Paul Holes is a scientist, seasoned investigator, and a true crime heartthrob, one who even has the capture of an alleged elusive serial killer behind his belt.
But while it appears from the outside that Holes could have been dreamed up by a Hollywood screenwriter creating a role for the next gritty crime thriller, the retired Contra County investigator’s contribution to criminal justice is no work of fiction.
Holes is most famously credited with tracking down suspected Golden State Killer Joseph DeAngelo in 2018 after more than two decades spent hunting the man suspected of killing at least 13 people and committing more than 50 rapes throughout California.
And after retiring in 2018, Holes has continued to lend his investigative skills to major cases across the country. Holes was part of the team that re-examined the mysterious death of Rebecca Zahau in Oxygen Media’s “Death At The Mansion: Rebecca Zahau,” which aired in summer 2019, and joined forces with journalist Billy Jensen for “The Murder Squad” podcast released earlier this year. During the podcast, the two investigators work closely with law enforcement agencies to take a fresh look at open cases, even asking for the public’s help to solve the murders featured in the series.
This fall, Holes will take the reins of his own show, “The DNA of Murder” on Oxygen. So what do you need to know about Holes?
Catching A Serial Killer
Holes began his career in law enforcement after graduating from UC Davis with a degree in biochemistry. To earn a spot in the crime lab, he also went through the police academy and became a sworn officer, The Sacramento Bee reports.
His search for the Golden State Killer — also believed to be the same man known as the East Area Rapist and Visalia Ransacker — began when he was in his 20s and was working as a forensic toxicologist.
But Holes soon found himself drawn to the investigative side of police work.
“I very quickly got more interested in the investigative side to the point where the other guys in the lab were saying, ‘That’s not your job,’” Holes said, according to The Sacramento Bee.
After becoming a deputy, he discovered two folders in an old file cabinet labeled “EAR” for East Area Rapist and became transfixed with the case. It would become the case that defined his career as Holes pursued countless dead ends for 24 years investigating the heinous rapes and murders.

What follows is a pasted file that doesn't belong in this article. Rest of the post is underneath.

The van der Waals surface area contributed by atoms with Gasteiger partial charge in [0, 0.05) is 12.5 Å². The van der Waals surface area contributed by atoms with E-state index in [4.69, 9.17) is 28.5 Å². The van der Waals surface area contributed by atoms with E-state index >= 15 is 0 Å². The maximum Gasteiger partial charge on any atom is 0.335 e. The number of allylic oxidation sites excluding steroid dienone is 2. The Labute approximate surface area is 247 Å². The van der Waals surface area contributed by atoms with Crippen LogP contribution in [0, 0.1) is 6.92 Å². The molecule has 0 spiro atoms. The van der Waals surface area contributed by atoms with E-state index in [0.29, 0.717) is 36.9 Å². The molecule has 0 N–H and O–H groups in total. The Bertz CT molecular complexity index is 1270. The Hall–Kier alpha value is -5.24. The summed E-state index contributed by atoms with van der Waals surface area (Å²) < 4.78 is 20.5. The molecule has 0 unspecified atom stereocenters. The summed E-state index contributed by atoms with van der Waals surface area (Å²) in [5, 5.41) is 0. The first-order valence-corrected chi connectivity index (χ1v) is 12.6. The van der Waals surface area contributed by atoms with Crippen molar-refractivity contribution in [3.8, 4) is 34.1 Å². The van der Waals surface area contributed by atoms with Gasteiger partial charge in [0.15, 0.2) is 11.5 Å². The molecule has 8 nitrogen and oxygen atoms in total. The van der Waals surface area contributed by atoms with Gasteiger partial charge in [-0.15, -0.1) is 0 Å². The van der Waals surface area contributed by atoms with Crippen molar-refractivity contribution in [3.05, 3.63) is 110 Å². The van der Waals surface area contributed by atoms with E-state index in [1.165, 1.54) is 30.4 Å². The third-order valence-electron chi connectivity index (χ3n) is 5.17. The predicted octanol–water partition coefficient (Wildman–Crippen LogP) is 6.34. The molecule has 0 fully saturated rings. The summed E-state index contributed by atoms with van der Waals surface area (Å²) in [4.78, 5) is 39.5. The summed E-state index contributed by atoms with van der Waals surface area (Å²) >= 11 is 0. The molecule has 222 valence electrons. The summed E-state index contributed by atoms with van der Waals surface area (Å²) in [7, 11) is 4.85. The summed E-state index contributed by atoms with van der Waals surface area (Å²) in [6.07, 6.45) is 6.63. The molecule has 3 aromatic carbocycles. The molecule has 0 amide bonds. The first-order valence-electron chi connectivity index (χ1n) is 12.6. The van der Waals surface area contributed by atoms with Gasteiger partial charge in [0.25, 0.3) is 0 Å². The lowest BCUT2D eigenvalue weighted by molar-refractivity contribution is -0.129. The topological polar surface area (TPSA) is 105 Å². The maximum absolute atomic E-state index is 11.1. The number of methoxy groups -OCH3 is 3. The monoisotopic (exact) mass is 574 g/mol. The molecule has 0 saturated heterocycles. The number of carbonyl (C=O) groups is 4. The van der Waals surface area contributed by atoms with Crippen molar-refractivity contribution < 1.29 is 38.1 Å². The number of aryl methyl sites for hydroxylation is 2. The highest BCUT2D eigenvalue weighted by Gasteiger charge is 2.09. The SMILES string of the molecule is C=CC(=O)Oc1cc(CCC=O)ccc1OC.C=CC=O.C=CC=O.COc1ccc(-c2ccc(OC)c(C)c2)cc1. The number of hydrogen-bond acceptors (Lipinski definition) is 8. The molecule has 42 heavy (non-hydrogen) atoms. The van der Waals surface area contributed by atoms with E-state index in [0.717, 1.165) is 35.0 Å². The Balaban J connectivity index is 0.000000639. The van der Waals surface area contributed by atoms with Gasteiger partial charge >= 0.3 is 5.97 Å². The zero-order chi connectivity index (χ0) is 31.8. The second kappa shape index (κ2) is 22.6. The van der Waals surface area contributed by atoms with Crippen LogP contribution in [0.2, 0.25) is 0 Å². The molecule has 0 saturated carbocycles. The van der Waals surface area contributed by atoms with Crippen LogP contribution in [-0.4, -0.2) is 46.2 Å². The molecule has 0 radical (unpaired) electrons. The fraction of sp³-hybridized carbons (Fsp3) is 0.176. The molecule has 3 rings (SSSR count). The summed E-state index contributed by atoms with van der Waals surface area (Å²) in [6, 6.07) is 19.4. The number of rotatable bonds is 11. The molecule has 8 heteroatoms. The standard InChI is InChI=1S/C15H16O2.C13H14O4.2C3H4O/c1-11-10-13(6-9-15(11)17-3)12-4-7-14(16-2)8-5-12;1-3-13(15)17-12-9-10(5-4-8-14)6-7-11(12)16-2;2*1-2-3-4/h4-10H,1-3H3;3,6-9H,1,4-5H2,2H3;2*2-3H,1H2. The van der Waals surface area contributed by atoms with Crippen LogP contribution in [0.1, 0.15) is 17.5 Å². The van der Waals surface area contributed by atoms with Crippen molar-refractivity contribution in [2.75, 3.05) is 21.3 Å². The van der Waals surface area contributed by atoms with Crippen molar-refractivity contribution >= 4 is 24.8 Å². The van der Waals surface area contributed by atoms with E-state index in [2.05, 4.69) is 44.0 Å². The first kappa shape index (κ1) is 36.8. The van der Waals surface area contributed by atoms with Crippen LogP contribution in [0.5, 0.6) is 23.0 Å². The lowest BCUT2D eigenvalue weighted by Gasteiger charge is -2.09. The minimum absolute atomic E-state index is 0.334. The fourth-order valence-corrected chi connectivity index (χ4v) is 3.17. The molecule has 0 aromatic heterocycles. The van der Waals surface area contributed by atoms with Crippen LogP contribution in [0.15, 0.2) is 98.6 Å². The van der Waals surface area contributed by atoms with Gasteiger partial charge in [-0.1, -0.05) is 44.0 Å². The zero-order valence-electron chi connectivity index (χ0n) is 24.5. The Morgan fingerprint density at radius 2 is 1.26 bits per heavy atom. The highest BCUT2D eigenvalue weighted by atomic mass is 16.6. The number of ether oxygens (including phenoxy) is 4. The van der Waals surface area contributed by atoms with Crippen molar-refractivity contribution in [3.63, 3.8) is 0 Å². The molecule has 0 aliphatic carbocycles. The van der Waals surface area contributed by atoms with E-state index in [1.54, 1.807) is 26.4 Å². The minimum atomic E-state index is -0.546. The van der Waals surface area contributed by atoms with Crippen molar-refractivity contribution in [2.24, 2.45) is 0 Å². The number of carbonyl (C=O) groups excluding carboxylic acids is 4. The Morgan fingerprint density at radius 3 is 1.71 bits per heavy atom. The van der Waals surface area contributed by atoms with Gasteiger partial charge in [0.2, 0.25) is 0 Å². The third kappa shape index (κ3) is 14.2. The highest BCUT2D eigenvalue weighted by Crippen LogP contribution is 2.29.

But as he got ready to retire in March 2018, the investigative team was closer than ever to catching their killer.
On his last day of work before turning in his badge, Holes told PEOPLE he sat outside the 72-year-old former police officer’s Citrus Heights, Calif. home after DeAngelo had become one of several persons of interest in the case.
After decades spent eluding authorities, DeAngelo had become a suspect after investigators decided to use the innovative approach of comparing DNA found at the crime scenes with the public genealogy site GEDMatch to identify people possibly related to the killer.
DeAngelo and a small list of others had made the list of possible suspects, but a growing amount of circumstantial evidence was beginning to point toward DeAngelo as the possible killer.
Holes considered walking up to knock on DeAngelo’s door to request a DNA sample, but ultimately decided against it and drove away.
“In reflection, it’s a good thing that I did not go and knock on his door that day,” Holes later told Fox News. “I considered it. Just to get a DNA sample and eliminate this guy. But who knows what would have happened if he recognized me and decided to do something.”
Even after he officially retired, Holes stayed close to the case.
“The guys that were active, that were a part of my team, basically kept me on as if I hadn’t retired,” he said. “When we finally got the DNA sample that showed he was the Golden State Killer, I was brought in.”
Holes helped write DeAngelo’s arrest warrant, finally bringing some measure of closure to a case that had haunted him for decades.